Wednesday, July 26, 2017

Add Up Your IQ






Some have estimated Einstein's IQ to have been around 170. Average IQ is 100. But of course no one should logically conclude that two normal individuals, with their cumulative IQ of 200, together could have come up with the theory of relativity. Nor could 3 regular people, their IQs together being 300, deduce e=mc2.

There are risks of measuring things. In this case, it is the measuring of intelligence. But the measuring of anything has risks. Once something is measured, one tends to develop a false sense of mastery over it. The use of data can make nonsense believable. When untempered by common sense and a healthy dose of humility, the measuring of things becomes its own false religion and can become unstoppable in its production of unhelpful thoughts, theories, and actions.

The measuring of people in medicine is subject to the same risks. As physicians, we have a tendency to reduce our patients to fragments with a PHQ9 depression score, a hemoglobin level, an A1C, or blood pressure. In reality, we are faced with an immortal. A person made in the image of God. With integrated body, mind, and spirit. Much greater than the extrapolations of biomedical medicine.

Saturday, July 15, 2017

The Good Marriage



It seems to me that the Church puts a lot of effort into helping families have “good marriages.” I think this kind of ministry can be very helpful. Better communication, better functioning, less fighting, more getting along, more closeness, better intimacy. However, sometimes I think the message can be interpreted as follows: “a Christian marriage is a good marriage, a great marriage. From this Christian marriage, you can take away happiness, support, love, and emotional energy that can sustain you in your everyday life and your Christian walk.” The reality is that in many ways and at many times, marriage (Christian or not) is more like a cross to carry than an endless source of happiness and strength. Two sinners living life together, what do we expect? 

Scripture says much about carrying our cross—mostly that we need to. But when we in the church define marriage without the image of the cross, we may create more hopelessness for those who are struggling. People say to themselves things like: “what is wrong with me and my marriage?” and “to get the sustaining Christian marriage, will I have to marry someone else.”

Of course our goal should not be misery in marriage. And there are times we simply cannot carry our cross (Jesus himself could no longer carry his cross, had to get help from Simone of Cyrene – Mark 15:21). When we cannot or will not, God loves us and is still our Father. But this is clearly where God calls us: "Whoever wishes to come after me must deny himself, take up his cross, and follow me.’” – Mk 8:34

The paradox is that when we love and serve the other, when we carry each other’s burdens, when we give ourselves to the other selflessly, that is when we may find what we have been hoping for all along. For that is the path Jesus walked. When he said “come follow me” to his disciples, there was nothing special about the road he was on. Except that he was on it. When you give in your marriage, someone else becomes involved, for Jesus the lover of your soul is there with you. The one who says that he will give you the very water of life. Is there a cross on Jesus’ path? Of course. But Jesus is on that path.  And that is what matters.

Sunday, July 9, 2017

Laws of Life I: We need God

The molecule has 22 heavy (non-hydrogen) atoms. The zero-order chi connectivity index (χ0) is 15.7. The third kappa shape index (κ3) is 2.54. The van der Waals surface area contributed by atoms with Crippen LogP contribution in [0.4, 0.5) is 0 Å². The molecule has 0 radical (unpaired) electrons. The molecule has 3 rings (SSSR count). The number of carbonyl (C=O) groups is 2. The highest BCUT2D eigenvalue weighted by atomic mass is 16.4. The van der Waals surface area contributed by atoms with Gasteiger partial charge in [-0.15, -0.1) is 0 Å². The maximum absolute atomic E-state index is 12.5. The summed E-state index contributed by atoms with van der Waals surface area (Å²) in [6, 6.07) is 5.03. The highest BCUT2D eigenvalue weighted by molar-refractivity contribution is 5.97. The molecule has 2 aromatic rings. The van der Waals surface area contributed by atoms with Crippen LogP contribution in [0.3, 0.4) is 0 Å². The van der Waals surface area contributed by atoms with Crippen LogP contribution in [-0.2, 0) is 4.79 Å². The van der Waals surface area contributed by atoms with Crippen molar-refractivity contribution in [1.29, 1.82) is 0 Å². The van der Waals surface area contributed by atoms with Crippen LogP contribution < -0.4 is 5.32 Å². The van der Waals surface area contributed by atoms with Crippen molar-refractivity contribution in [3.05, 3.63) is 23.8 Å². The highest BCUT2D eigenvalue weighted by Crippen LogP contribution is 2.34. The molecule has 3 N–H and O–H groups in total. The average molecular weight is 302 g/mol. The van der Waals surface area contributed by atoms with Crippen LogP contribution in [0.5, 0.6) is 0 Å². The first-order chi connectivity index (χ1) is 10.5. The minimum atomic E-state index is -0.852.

"Apart from me, you can do nothing."

This startling  declaration by Christ describes our ultimate reality: we are completely dependent upon God. St. Paul states that the entire creation is held together by God, which includes our lives. When we recognize this reality in our hearts and submit to the God of love, we begin to live in harmony with God, with one another and with the creation.

When we turn our backs on this reality and live as if we are autonomous creatures who can do what we please, we are filled with dis-ease. As physicians we spend much of our time contending with disorders and diseases that come as a result this dis-ease.

People are filled with anxiety, despair and compulsions that overtake them.

They are gripped by a seemingly infinite number of addictions: to overeating leading to a host of diseases from obesity; to alcoholism that destroys their lives and bodies; to drug addiction that kills humans and decimates entire countries; to promiscuous sexual relationships leading to a variety of sexually transmitted infections, prostitution, human trafficking and innumerable social ills; to gambling and pornography that poisons the person's mind and destroys the family; to coveting everything under the sun that consumes the one coveting and wrecks the planet.

Indeed much of what we call "stress" in our lives is self-inflicted due to our forsaking of this first Law of Life.

Saint Augustine's opening reflection in his Confessions is that our hearts are restless until they find rest in God. The beginning to a life of wholeness, to harmonious relationships with others and our very selves is a surrendering to God in our hearts. Indeed the first step in living a life of peace is surrender. When we kneel to the God of our lives, our passions, desires, emotions and choices begin to straighten from their bent and broken state. When we surrender, we turn off the road of dis-ease onto the road of shalom - peace. Peace with God, peace in our hearts, peace with our neighbor, peace with the creation.

We need God. Each day, choose to surrender to God.

Wednesday, July 5, 2017

The Most Important Engine (II)

Whenever you can walk - walk.

If it is not possible to walk to your destination, ride a bike.

If it is not possible to ride a bike, take community transportation.

If and only if you cannot walk, ride a bike or take community transportation, drive a vehicle. Park where you can still walk.

Your heart will thank you for walking.